I remember very clearly how each morning, after breakfast I would visit the shrine in the large white tent where we were receiving the teachings. There, in front of the photo taken of Khyentse Chökyi Lodrö, sitting in Dzogchen meditation posture at the Samdrup Palace in Lhasa, I would pray to him: ‘Thank you for nurturing this precious lama as your gift to us, his western students. May the gaze in your eyes be born in my mind’, and then I would go back to my retreat room, and continue my practice.

It was not until many, many years later, in 2004, that I found myself traveling to Tibet with the young Amnyi Trulchung Rinpoche. His root master is Khenpo Jigme Phuntsok, the other incarnation of Tertön Sogyal, who had such a dramatic impact on the revival of the study and practice of Tibetan Buddhism in Tibet, following the dark years of the Cultural Revolution.

I traveled with him through East Tibet, then across to Lhasa and down to Samye, Chimpu and Mindroling, before going overland from Lhasa to Kathmandu. I thought the dharma had largely died out in Tibet, but this journey to Tibet taught me that it still lived on, thriving in the gars established by Khenpo Jigme Phuntsok and Achuk Rinpoche in East Tibet and quietly coming to life in many, many small monasteries and hermitages off the beaten track. On this journey I drank in the spirit of the Khampa people, the fierce and courageous humour in the face of great difficulty, and I longed to know more and more about the history of my lineage masters and the world that had shaped them. I sat and chanted with the nuns at Chimpu, before climbing up to spend some time in the very cave where Jigme Lingpa received the wisdom nectar of the Longchen Nyingtik in his visions of Longchenpa, to which Sogyal Rinpoche has been introducing me over the many years that I have been his student.

Understanding the life and times of Khyentse Chökyi Lodrö is a key that can help us understand this spiritual heritage in all the cultural richness and social complexity that has shaped Tibet and China, giving us some basis for understanding how the dharma might once again become an important spiritual resource for the peoples of modern China, fast becoming one of the great economic and political powers of our world.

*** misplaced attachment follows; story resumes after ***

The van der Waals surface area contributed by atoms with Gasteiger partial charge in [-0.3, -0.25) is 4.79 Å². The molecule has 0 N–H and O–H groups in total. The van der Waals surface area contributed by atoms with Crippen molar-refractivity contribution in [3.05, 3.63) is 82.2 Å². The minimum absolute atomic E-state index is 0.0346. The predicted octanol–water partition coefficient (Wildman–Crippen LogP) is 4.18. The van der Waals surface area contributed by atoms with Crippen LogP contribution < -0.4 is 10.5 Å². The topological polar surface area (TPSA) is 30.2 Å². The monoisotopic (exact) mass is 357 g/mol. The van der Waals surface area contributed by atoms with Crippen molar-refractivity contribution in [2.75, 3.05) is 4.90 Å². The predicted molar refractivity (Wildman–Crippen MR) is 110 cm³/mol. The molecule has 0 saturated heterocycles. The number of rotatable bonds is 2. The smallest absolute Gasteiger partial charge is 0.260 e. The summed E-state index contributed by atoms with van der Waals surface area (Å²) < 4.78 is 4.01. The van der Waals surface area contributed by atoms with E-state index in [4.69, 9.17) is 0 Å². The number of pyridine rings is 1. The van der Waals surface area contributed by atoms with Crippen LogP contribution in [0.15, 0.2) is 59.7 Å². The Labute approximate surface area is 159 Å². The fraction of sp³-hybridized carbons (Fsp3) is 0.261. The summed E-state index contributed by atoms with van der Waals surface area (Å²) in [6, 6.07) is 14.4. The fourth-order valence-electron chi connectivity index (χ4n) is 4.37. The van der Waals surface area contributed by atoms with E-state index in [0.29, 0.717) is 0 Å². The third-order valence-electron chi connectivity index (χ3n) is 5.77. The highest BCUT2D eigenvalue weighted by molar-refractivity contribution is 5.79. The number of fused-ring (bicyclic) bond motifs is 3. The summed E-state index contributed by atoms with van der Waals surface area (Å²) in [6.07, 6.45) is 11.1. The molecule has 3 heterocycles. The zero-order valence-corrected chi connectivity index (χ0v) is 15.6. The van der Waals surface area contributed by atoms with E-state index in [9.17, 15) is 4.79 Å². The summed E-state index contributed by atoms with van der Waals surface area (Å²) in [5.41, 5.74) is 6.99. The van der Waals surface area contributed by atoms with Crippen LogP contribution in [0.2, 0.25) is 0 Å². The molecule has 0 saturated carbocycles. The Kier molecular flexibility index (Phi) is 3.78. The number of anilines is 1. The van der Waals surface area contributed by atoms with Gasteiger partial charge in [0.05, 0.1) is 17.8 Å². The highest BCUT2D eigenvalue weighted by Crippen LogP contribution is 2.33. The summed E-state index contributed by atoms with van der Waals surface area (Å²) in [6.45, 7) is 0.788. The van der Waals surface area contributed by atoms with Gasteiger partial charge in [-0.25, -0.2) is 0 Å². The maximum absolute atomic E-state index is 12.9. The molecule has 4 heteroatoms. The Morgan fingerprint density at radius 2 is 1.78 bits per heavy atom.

Barbara, aka Grey Fox

Sunday, 24 May 2009

Leaving Tibet

According to the Western calendar, June 12 of this year marks the 50th anniversary of Jamyang Khyentse Chökyi Lodrö's parinirvana. He passed away at the Tsuklakhang, the Royal Chapel in Gangtok, Sikkim, where he had spent most of the last three years of his life as the guest of Chogyal Tashi Namgyal (1914-1963).

In 1955/56 Crown Prince Thondup Namgyal traveled to Lhasa with a special mission on behalf of India's Prime Minister Pandit Nehru: An invitation for His Holiness the Dalai Lama to join the celebrations for the 2,500 year anniversary of the birth of Buddha, which would enable him to forge international alliances, drawing attention to the threats his people was facing. At the same time Jamyang Khyentse Chökyi Lodrö and his party had arrived on their pilgrimage and secret flight from Kham and had taken up lodging at the Samdrup family home, right across from the Jokhang temple. Coincidentally the prince
's first wife, Sangey Deki, was a member of the Samdrup family, and so Thondup Namgyal met Jamyang Khyentse at Samdrup Podrang, inviting him to join in the great Buddha Jayanti, via Sikkim.